Winter Soldier: The Longest Winter

Winter Soldier: The Longest Winter
Winter Soldier - The Longest Winter review
  • North American Publisher / ISBN: Marvel - 978-0-7851-4440-3
  • Volume No.: 1
  • Release date: 2012
  • UPC: 9780785144403
  • Contains adult content?: no
  • Does this pass the Bechdel test?: no
  • Positive minority portrayal?: no

For a while the returned Bucky Barnes became Captain America in the absence of Steve Rogers, but it could be argued that his true skills weren’t as a very public patriotic symbol. This is a man already trained to the highest combat standards at sixteen, with a long career as a Soviet assassin, albeit brainwashed, and in peak physical condition despite being over seventy.

The opening chapter is a clever tale, linking Bucky Barnes’ seeming death while being Captain America with the start of his solo tales that follow here as Winter Soldier. Given that they do, it’s hardly a major spoiler to note that he survives his death, but if the world believes him gone it provides an opportunity for deep undercover missions for S.H.I.E.L.D. and Nick Fury. He’s rekindled his relationship with fellow defected spy the Black Widow, and they’re on the hunt for long dormant Soviet era terrorists implanted in the USA to be activated when required.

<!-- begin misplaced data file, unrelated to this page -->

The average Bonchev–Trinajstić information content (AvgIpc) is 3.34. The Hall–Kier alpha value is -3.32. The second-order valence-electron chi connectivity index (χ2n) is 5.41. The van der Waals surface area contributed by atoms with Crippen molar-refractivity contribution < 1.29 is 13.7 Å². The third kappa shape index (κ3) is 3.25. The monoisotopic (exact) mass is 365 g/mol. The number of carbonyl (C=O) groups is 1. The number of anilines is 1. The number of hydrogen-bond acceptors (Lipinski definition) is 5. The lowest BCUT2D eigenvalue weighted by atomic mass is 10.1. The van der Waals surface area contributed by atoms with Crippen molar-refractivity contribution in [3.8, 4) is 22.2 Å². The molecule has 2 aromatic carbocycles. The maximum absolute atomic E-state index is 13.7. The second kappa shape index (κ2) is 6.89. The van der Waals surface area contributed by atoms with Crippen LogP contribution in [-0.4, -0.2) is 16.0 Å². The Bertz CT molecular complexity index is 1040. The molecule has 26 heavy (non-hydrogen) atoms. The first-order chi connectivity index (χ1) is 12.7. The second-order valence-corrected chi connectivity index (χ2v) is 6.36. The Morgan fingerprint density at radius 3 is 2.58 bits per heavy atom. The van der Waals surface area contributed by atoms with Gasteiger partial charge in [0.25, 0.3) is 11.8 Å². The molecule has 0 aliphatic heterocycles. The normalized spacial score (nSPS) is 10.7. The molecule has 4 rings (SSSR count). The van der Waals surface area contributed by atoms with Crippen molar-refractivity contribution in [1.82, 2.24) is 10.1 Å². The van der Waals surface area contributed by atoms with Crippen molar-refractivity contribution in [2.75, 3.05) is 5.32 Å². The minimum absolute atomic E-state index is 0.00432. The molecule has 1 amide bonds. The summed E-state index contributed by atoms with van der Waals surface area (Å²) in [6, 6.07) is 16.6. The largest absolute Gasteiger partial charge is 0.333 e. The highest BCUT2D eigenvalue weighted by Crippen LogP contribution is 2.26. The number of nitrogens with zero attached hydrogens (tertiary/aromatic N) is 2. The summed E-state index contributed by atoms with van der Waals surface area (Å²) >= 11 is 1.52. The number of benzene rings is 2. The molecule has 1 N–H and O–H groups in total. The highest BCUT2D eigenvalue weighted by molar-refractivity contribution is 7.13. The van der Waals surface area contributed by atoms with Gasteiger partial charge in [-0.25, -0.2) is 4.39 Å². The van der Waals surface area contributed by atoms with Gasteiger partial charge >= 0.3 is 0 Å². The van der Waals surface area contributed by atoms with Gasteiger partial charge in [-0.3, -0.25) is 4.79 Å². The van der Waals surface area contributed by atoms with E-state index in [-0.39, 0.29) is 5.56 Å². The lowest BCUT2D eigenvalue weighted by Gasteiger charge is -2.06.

What appears to be a routine mission takes a surprising turn, as writer Ed Brubaker, by now an old hand at this type of material, throws in Doctor Doom, an unlikely old Soviet villain, and a few twists along the way.

Butch Guice, though, is very impressive. There’s a chameleon like quality to much of his art, a talent enabling him to continue Captain America in Steve Epting’s style, for instance, and here he’s using both that style but combined with a nod to Paul Gulacy, whose approach to women’s faces is very similar. This, though, never appears to be outright swiping. His layouts are complex and interesting, without obfuscating the story being told. This is greatly aided by the sympathetic colouring of Bettie Breitweiser who uses a limited and shaded palette to enhance the atmosphere Guice creates.

Brubaker’s plot is very professional while lacking any compelling aspect, and is extended that little bit too far to boot. Not all matters are resolved, and the tale continues in Broken Arrow. Both books are also compiled in the final Captain America omnibus edition of Brubaker’s work The Return of the Winter Soldier.